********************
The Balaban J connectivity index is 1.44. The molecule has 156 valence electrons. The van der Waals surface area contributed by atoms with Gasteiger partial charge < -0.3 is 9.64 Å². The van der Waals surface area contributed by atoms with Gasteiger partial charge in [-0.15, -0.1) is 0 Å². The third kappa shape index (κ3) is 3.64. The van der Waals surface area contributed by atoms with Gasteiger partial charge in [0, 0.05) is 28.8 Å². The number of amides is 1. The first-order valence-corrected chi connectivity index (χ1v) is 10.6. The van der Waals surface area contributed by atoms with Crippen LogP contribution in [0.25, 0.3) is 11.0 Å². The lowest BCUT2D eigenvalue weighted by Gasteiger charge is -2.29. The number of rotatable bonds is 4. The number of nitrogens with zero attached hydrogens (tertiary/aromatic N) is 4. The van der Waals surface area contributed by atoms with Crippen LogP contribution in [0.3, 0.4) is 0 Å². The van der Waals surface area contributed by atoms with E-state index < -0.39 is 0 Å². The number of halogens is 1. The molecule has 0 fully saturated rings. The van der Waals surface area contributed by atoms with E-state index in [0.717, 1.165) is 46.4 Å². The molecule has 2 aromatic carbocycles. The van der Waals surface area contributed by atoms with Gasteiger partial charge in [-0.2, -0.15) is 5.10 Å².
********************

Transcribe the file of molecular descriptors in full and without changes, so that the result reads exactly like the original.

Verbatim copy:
The Balaban J connectivity index is 1.44. The molecule has 156 valence electrons. The van der Waals surface area contributed by atoms with Gasteiger partial charge < -0.3 is 9.64 Å². The van der Waals surface area contributed by atoms with Gasteiger partial charge in [-0.15, -0.1) is 0 Å². The third kappa shape index (κ3) is 3.64. The van der Waals surface area contributed by atoms with Gasteiger partial charge in [0, 0.05) is 28.8 Å². The number of amides is 1. The first-order valence-corrected chi connectivity index (χ1v) is 10.6. The van der Waals surface area contributed by atoms with Crippen LogP contribution in [0.25, 0.3) is 11.0 Å². The lowest BCUT2D eigenvalue weighted by Gasteiger charge is -2.29. The number of rotatable bonds is 4. The number of nitrogens with zero attached hydrogens (tertiary/aromatic N) is 4. The van der Waals surface area contributed by atoms with Crippen LogP contribution in [0.3, 0.4) is 0 Å². The van der Waals surface area contributed by atoms with E-state index < -0.39 is 0 Å². The number of halogens is 1. The molecule has 0 fully saturated rings. The van der Waals surface area contributed by atoms with E-state index in [0.717, 1.165) is 46.4 Å². The molecule has 2 aromatic carbocycles. The van der Waals surface area contributed by atoms with Gasteiger partial charge in [-0.2, -0.15) is 5.10 Å².